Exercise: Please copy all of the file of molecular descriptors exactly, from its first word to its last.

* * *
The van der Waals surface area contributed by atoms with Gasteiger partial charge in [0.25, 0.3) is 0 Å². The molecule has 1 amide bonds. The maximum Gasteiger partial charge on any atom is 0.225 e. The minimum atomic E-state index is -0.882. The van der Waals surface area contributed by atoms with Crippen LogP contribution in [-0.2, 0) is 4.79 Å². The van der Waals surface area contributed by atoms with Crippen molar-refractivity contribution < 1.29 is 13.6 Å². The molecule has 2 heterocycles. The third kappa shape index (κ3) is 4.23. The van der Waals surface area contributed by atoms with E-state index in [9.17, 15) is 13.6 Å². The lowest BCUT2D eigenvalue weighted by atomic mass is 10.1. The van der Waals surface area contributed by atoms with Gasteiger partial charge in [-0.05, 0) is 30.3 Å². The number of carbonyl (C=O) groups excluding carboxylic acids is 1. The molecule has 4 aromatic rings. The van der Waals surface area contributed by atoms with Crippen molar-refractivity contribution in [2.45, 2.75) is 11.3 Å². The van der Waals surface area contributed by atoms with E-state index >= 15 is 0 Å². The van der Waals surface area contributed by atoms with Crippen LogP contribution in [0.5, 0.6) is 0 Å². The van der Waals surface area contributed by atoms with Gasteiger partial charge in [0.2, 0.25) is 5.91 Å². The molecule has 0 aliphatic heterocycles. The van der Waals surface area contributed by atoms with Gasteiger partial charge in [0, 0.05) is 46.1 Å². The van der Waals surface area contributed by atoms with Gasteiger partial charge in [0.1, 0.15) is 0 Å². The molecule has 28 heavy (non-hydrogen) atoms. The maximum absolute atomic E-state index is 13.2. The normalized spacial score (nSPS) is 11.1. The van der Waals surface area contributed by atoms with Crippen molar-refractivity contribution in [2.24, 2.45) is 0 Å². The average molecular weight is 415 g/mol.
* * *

The van der Waals surface area contributed by atoms with Gasteiger partial charge in [0.25, 0.3) is 0 Å². The molecule has 1 amide bonds. The maximum Gasteiger partial charge on any atom is 0.225 e. The minimum atomic E-state index is -0.882. The van der Waals surface area contributed by atoms with Crippen LogP contribution in [-0.2, 0) is 4.79 Å². The van der Waals surface area contributed by atoms with Crippen molar-refractivity contribution < 1.29 is 13.6 Å². The molecule has 2 heterocycles. The third kappa shape index (κ3) is 4.23. The van der Waals surface area contributed by atoms with E-state index in [9.17, 15) is 13.6 Å². The lowest BCUT2D eigenvalue weighted by atomic mass is 10.1. The van der Waals surface area contributed by atoms with Gasteiger partial charge in [-0.05, 0) is 30.3 Å². The number of carbonyl (C=O) groups excluding carboxylic acids is 1. The molecule has 4 aromatic rings. The van der Waals surface area contributed by atoms with Crippen molar-refractivity contribution in [2.45, 2.75) is 11.3 Å². The van der Waals surface area contributed by atoms with E-state index >= 15 is 0 Å². The van der Waals surface area contributed by atoms with Crippen LogP contribution in [0.5, 0.6) is 0 Å². The van der Waals surface area contributed by atoms with Gasteiger partial charge in [0.2, 0.25) is 5.91 Å². The molecule has 0 aliphatic heterocycles. The van der Waals surface area contributed by atoms with Gasteiger partial charge in [0, 0.05) is 46.1 Å². The van der Waals surface area contributed by atoms with Gasteiger partial charge in [0.1, 0.15) is 0 Å². The molecule has 28 heavy (non-hydrogen) atoms. The maximum absolute atomic E-state index is 13.2. The normalized spacial score (nSPS) is 11.1. The van der Waals surface area contributed by atoms with Crippen molar-refractivity contribution in [2.24, 2.45) is 0 Å². The average molecular weight is 415 g/mol.